Those who might write about this film without seeing it might also question why the government needed horses during WW II (if that is all they knew about it from a short synopsis read ... See full summary »
George 'Gabby' Hayes,
A man of no worth brags to his daughter back East that he is rich and owns a big ranch. When she decides to pay a visit to her father, Roy and his buddies agree to pretend that the poor man is the owner of the ranch.
A ranch owner fires his ranch hands and brings in women to replace them. The owner's daughter wants the male hands back and comes up with a plan to do it. They will rustle the horses and ... See full summary »
With a $10,000 note Roy co-signed for the Pioneers due, Roy plans to get the money from the reward for the capture of the Gypsy. After he captures him he lets him go realizing he is ... See full summary »
A gang, headed by evil Stephanie Bachelor, is slaughtering game out of season. Roy finds the freezer where the meat is kept, but baddie Roy Barcroft finds him there. A famous fight takes place in the freezer. Roy, of course, wins it.
The Cattlemen's Association persuades cowboy Roy Rogers to investigate some cattle rustling. The rustling continues but Roy eventually finds the secret tunnel used by the rustlers and captures one of them. This identifies the Hardy ranch as the culprits but when Roy goes to the Hardy ranch to confront them, he soon finds himself alone in a gunfight against the entire gang. Written by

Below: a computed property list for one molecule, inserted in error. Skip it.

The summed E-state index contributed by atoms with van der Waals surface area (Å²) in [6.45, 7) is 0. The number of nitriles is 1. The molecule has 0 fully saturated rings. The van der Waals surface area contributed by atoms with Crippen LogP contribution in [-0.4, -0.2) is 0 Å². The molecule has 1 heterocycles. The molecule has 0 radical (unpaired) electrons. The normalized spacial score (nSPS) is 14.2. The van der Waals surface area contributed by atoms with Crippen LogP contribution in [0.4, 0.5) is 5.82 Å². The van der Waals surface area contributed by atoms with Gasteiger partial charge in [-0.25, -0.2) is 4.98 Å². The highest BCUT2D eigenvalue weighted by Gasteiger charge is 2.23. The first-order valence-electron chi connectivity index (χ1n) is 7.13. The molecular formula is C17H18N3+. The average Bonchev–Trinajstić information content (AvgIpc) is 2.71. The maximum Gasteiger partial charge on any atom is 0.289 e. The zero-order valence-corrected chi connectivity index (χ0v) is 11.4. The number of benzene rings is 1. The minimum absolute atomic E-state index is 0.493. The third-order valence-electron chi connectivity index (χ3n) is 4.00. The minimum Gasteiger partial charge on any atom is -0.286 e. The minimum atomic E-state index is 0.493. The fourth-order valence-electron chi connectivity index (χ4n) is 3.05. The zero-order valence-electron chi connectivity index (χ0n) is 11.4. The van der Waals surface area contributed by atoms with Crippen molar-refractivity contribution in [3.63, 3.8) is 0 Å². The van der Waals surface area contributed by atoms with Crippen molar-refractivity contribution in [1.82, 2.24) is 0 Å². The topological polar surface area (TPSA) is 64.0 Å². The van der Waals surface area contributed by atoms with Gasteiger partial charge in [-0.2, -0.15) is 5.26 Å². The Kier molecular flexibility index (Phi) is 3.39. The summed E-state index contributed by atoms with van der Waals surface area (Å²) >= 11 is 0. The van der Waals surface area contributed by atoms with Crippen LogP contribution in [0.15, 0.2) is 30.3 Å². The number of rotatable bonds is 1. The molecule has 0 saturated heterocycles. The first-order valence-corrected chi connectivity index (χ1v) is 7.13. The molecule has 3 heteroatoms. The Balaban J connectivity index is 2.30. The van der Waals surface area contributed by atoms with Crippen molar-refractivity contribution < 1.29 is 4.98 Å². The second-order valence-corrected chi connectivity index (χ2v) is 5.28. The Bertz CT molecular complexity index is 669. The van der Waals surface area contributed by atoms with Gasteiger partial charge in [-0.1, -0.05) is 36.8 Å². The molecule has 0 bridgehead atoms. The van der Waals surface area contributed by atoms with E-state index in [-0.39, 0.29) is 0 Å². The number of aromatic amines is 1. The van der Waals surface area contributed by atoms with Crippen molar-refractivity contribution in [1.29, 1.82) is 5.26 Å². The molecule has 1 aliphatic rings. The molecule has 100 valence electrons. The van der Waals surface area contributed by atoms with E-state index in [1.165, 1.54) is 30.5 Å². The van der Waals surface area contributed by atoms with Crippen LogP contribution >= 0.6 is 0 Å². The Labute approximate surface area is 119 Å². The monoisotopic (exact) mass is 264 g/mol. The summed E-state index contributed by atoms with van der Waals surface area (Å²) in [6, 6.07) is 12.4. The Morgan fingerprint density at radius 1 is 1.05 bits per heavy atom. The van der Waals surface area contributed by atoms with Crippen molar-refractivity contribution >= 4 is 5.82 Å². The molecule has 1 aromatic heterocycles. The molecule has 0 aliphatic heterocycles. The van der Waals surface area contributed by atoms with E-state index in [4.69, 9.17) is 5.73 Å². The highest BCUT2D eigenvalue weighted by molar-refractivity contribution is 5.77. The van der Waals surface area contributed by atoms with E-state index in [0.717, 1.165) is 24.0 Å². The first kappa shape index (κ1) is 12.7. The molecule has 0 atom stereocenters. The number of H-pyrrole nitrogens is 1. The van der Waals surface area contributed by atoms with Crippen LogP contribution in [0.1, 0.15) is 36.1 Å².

Maurice VanAuken <firstname.lastname@example.org>
LOADED...for your entertainment! You'll find a NEW Roy Rogers...more likeable in a role that fits his personality like a glove...greater action...songs...and all the exciting background of the Golden West (original window card poster)
Roy Rogers is recruited by the Wyoming Cattlemen's Association and the federal government in order to go back to Gabby Hayes' ranch, where he was adopted and grew up, to ferret out a gang of cattle rustlers that are stealing beef intended for government consumption.
Good photography and some atmospheric scenes, including a neat night-time cattle rustle opening, highlight this fairly enjoyable Roy Rogers flick.
The heavies are pretty three-dimensional this time around and Roy joins Bob Nolan and The Sons Of The Pioneers for a few nice musical numbers. It's all good.
Kind of creepy though is Roy's making passes at his adoptive sister, especially the one on the street, near the beginning. That time he seemed downright lecherous!
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